The present invention was evolved as the result of a need for means, or a device, which could be used as a mounting attachment for fastening curved rectangular mirrors to a solar furnace concentrator framework and which would permit the easy and accurate adjustment and optical focusing of each of the individual mirrors; would allow the accurate translation of each mirror within a few inches nearer to, or farther from, the supporting framework; would provide for the positive locking of each individual mirror in place upon said framework as Well as a good support to the mirror surface, without inducing stress due to adjusting it; and which also would aid in overcoming the effects of mirror weight and wind distortion of the mirror.

With particular reference to FIG. 1 of the drawing, the concentrator for use in connection with a solar furnace and with which the present invention is employed, is shown in its entirety at 10. A spherically curved gridlike framework 11 (see FIG. 3) is supported by an upright master frame, shown as a whole at 12, the latter being mounted upon and anchored to a base or foundation, such as a plurality of concrete pillars 13.

Framework 11 provides means for supporting a multiplicity of substantially like individual spherically curved mirrors 14. Each of the individual curved is directly mounted upon a supporting member in the form of a circular ring 15 having on one face, namely, its forward face or surface, spaced projecting portions or lugs 16, three such lugs being employed and being equi- 3 distantly spaced, as will be apparent from observing FIG. 2 of the drawing.

The mirror 14 is held to or mounted upon ring 15 by means of a plurality of threaded studs or bolts 17, three such being shown in FIG. 2, the bolts being passed through previously-formed holes or openings in mirror 14 and being threaded into the lugs 16 and ring 15. Mirror 14 has a circular line contact with the ring lugs 16 and is cushioned by means of compressible washers 13 which are backed up by metallic washers 19. The washers are disposed between the heads of bolts 17 and the outer face or surface of the mirror 14, as best seen in FIG. 6. The centered circular ring 15 presents the intersection of two plane surfaces to the back or inner convex side or surface of the spherically curved mirror 14 in such a manner that a circular line contact is formed which corresponds to the intersection of a plane to the spherical surface. In practice, the outside diameter of ring 15 is slightly less than the smallest peripheral edge of mirror 14.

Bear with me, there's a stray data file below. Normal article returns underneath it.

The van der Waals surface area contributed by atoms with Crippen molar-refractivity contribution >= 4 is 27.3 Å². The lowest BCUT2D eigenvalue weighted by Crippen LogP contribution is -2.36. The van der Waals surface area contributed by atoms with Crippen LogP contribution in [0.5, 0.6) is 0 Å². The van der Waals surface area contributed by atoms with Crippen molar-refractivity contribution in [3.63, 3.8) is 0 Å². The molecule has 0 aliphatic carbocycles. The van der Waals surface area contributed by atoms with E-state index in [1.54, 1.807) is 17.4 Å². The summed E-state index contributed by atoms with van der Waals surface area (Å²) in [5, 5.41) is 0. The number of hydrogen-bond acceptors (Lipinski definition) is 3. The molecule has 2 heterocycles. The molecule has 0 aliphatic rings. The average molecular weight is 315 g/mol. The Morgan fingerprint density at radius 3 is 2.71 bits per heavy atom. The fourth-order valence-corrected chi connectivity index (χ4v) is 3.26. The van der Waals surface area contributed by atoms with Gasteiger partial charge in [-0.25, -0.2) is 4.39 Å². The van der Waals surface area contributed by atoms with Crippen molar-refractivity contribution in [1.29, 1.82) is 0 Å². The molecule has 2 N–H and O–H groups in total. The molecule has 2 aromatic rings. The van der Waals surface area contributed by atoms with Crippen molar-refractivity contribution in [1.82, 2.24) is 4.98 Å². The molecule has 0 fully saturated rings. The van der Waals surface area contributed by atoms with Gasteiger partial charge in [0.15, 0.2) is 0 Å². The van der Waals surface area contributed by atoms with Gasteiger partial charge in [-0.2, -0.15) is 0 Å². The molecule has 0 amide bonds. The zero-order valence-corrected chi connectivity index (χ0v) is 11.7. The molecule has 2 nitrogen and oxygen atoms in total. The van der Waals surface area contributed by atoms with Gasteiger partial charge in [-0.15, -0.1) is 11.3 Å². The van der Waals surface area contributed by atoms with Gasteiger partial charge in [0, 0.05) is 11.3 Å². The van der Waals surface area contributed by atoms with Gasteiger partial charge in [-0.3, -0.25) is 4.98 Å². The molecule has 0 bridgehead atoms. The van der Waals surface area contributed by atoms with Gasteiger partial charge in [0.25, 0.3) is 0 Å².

The rear or inner face or surface of the circular ring 15 is provided with three equidistant-1y spaced sockets 15a, into each of which there is threaded a threaded stud 20, see particularly FIG. 4. These studs 20 provide means for supporting three universal joints or couplings, one such being shown, as a whole, at 21 in FIG. 4. Each of the universal joints 21 consists of a joint member or body portion 22 which is internally threaded to permit its threaded connection to stud 20, and has a pair of opposed jaws 23. A second joint member or body portion 24 is provided for cooperation with member 22, and has a pair of similar jaws 25. The two members are interconnected by means of a connecting block member, shown as a whole at 26. The joint member 24 is internally threaded to receive and support a threaded stud 27. The connecting block 26 carries pivot pins 26a which are adapted to engage aligned holes or bearings in the jaws 23 and 25 to hold the several parts of the joint 21 in assembled relationship, as seen in FIG. 4.